You couldn’t say it back, but in that moment, you felt it: felt it in every atom that composed your existence. If you could speak, you would have screamed it from the rooftops.

But you couldn’t, so you brought Steve’s hand up to your chest and laid it over your heart, told him with your mind that it beat for him, would only ever beat for him.

You looked at him, and you knew he understood.

No one told you about Phase Three. Maybe no one knew about it. Maybe there was no preparing for it anyway.

Tony was reworking some electricity in the house. Sam, Clint, and Bruce were finishing the basement wall—you could hear them laughing about how much easier it would be if Bruce could turn green and get it done in one go. Natasha was on a walk with Laura and the kids.

You and Steve were making dinner. He’d memorized your ma’s lasagna recipe, wrote it out on a little note card for you with a crayon drawing of it next to the ingredient list. He made you a card for all the meals your families used to cook, along with some desserts, breads, side dishes. He put them in a little box with alphabetical dividers. You could fill more in as you learned to cook more things. You put it in your purple backpack as you swallowed back the lump in your throat.

Steve turned on the radio while you rolled out the dough.

The DJ announced, “—time for the gold standard of swing. Here’s ‘In the Mood’ by Glenn Miller.” The song felt like a shadow in your mind, like you knew it had existed but didn’t remember ever hearing it.

You barely noticed when you started moving your body to the beat.

“I have a feeling I’m gonna regret saying this,” Steve began, “but you used to like to dance.”

You smiled. You were good at that now. Your hands were covered in flour, and dough was caked into your fingernails, underneath the plates of your metal hand. You kept swaying with the music, bouncing on the balls of your feet.

“You’d find us a couple-a gals who liked each other more than they liked us and we’d all go dancing. These two girls in particular, Barbara and Dolores, they looked at each other like they hung the moon. We went out with them a lot. You and Barbara danced. Dolores and I sat on the sidelines and talked. We had fun.”

You turned around to look at Steve, who—lazy bastard—wasn’t doing a damn thing but leaning against the counter and watching you work.

You arched your eyebrow in a way that said, You don’t dance? It was a challenge, and Steve never backed down from a challenge.

He held up his hands. “This is exactly what I meant when I said I might regret this.”

You didn’t think about it, didn’t even bother wiping your hands off on a towel before reaching out and pulling Steve into the middle of the kitchen.

You spun him against you, threw him back out, lifted his arm above his head until he turned under it. You moved in a way you didn’t know you knew. Just like how you could disarm an opponent without having to think about it, your body knew how to swing. Steve laughed and moved with you. He wasn’t as bad as he thought he was; he knew all the moves too. You both fought for the lead, took turns instead.

The song ended and you pulled Steve close to you. You kissed him as the next song started up, and kept kissing him as you put one hand on his waist, threaded the fingers of your other hand with his.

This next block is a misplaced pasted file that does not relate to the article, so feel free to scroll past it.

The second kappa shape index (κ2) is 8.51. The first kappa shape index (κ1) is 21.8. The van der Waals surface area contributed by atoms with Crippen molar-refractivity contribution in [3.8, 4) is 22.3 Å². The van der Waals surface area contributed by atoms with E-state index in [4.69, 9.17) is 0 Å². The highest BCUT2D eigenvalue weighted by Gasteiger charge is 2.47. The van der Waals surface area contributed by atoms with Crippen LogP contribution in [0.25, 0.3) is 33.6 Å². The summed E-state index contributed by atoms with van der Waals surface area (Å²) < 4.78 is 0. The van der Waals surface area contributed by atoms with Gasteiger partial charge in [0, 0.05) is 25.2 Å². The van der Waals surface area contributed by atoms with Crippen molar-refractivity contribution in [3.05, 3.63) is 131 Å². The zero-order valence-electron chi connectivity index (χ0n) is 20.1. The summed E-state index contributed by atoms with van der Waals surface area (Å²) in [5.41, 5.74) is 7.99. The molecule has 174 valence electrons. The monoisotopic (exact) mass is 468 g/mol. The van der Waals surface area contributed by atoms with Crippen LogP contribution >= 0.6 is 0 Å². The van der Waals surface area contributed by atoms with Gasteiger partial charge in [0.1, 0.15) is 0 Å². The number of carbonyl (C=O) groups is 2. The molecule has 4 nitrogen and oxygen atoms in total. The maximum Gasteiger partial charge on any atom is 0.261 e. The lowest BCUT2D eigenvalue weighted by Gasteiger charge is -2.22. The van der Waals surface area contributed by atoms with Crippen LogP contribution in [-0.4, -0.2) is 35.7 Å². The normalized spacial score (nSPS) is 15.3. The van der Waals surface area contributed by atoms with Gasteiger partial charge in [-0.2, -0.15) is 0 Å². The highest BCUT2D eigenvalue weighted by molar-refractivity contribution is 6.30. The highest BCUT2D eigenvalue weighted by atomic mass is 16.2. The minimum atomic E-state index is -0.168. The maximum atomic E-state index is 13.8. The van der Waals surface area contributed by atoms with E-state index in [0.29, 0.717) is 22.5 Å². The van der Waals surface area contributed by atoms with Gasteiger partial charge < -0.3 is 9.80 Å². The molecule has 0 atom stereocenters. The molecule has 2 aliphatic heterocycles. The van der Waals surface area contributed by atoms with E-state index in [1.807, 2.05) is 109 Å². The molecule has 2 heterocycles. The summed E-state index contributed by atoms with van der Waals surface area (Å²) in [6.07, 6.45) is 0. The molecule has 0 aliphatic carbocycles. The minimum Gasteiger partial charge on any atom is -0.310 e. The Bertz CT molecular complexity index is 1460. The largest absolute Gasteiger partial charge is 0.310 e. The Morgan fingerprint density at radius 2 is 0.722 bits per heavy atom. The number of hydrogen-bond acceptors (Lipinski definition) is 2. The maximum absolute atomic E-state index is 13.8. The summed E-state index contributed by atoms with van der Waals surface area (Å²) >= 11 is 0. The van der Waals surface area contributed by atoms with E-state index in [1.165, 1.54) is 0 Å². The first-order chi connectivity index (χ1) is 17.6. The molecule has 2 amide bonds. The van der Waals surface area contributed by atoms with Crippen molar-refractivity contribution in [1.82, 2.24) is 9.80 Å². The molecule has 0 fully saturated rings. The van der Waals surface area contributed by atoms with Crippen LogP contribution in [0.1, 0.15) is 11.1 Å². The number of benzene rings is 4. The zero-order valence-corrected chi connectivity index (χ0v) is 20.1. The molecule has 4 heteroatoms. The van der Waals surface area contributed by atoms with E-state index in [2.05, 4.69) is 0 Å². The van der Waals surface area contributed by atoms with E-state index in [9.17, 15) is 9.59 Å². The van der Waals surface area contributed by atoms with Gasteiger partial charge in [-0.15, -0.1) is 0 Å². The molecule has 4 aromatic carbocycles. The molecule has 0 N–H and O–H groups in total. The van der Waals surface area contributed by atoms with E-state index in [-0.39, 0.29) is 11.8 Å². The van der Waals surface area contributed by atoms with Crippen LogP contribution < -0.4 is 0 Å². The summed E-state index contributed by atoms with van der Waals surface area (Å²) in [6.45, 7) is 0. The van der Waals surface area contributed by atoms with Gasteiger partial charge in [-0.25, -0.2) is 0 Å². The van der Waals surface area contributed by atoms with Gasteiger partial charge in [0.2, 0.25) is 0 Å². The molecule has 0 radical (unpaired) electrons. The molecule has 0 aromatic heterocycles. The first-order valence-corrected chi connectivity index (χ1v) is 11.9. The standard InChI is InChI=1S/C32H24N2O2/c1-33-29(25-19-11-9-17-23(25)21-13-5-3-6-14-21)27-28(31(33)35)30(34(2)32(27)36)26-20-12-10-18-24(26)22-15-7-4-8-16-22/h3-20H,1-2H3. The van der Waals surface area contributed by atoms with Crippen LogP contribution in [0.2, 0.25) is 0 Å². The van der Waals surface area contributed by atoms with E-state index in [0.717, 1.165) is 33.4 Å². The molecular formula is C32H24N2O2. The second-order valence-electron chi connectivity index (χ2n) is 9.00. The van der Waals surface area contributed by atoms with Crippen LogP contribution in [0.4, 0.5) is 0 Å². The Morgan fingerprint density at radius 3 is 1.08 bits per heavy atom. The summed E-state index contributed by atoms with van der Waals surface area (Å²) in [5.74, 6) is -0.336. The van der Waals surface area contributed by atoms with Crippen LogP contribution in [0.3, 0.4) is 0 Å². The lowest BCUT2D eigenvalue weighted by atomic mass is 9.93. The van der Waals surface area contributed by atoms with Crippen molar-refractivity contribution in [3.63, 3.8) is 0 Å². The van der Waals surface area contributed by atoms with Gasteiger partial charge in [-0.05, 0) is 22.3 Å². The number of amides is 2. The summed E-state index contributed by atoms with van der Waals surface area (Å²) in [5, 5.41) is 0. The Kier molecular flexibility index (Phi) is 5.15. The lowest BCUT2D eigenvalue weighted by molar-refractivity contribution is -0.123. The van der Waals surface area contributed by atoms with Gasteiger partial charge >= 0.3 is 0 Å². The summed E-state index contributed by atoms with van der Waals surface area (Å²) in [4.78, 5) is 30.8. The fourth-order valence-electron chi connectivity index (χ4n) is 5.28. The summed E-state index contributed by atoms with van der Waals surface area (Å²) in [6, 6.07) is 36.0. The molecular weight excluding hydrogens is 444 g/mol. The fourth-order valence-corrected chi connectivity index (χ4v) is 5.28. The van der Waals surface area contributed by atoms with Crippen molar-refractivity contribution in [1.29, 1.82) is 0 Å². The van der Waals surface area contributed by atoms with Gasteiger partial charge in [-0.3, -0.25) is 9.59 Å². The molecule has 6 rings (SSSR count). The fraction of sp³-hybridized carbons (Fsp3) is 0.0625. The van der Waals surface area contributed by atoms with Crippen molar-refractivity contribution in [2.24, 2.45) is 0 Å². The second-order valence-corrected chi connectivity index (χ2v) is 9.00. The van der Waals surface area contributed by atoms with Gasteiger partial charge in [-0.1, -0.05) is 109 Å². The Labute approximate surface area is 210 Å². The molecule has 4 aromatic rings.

Stars shining bright above you

You swayed to the music while you kissed and kissed and kissed.

Night breezes seem to whisper, “I love you.”

You were covered in flour, and now Steve was too. The kitchen was sweltering from the oven and the midafternoon heat.

Birds singing in the sycamore trees

You did not know, then, that Phase Three had begun.

Dream a little dream of me

It hit you worse than the reboots ever did. With tabula rasa, you forgot everything. This was the opposite.

This was when you remembered.

You pulled away from Steve, clutched your head in your hands, and screamed. You couldn’t even hear yourself. Everything was white-hot, blinding pain. You fell to the ground. Your head felt like it was slowly splitting into a million tiny pieces. Your reality fell away from you and was replaced by the agonizing rush of the past century, barreling into your consciousness until Steve’s panicked, Buck? Bucky! became a distant whisper in the clashing noise of your mind. You kept screaming.

You were five years old, skipping rocks at the harbor. Your ma had kicked you out because she was busy having a baby. You resented her for that. You resented everyone for that. You heard a scuffle in the alleyway behind you. It was a little blond boy, about your age, picking a fight with two much bigger boys who were messing with a dog that had been chained to somebody’s stoop. You didn’t want to intervene. But you did anyway. And you were glad you did, because that was how you met Steve.

You were eight the first time you ran away from home. It was because your pa was real mean to your ma and sister, and there was nothing you could do about it. You left because you thought it was your fault somehow. You thought he’d stop hurting them if you just disappeared. You packed a dinner roll and a handful of your ma’s pecan sandies into a handkerchief and climbed out your window and down the fire escape. Steve followed you even though you told him not to. You made it as far as the harbor and waited there until the drunks came out of the speakeasies, then you got scared and Steve convinced you to go home. It was dark and nobody was around, so he held your hand the whole way. It made you feel better.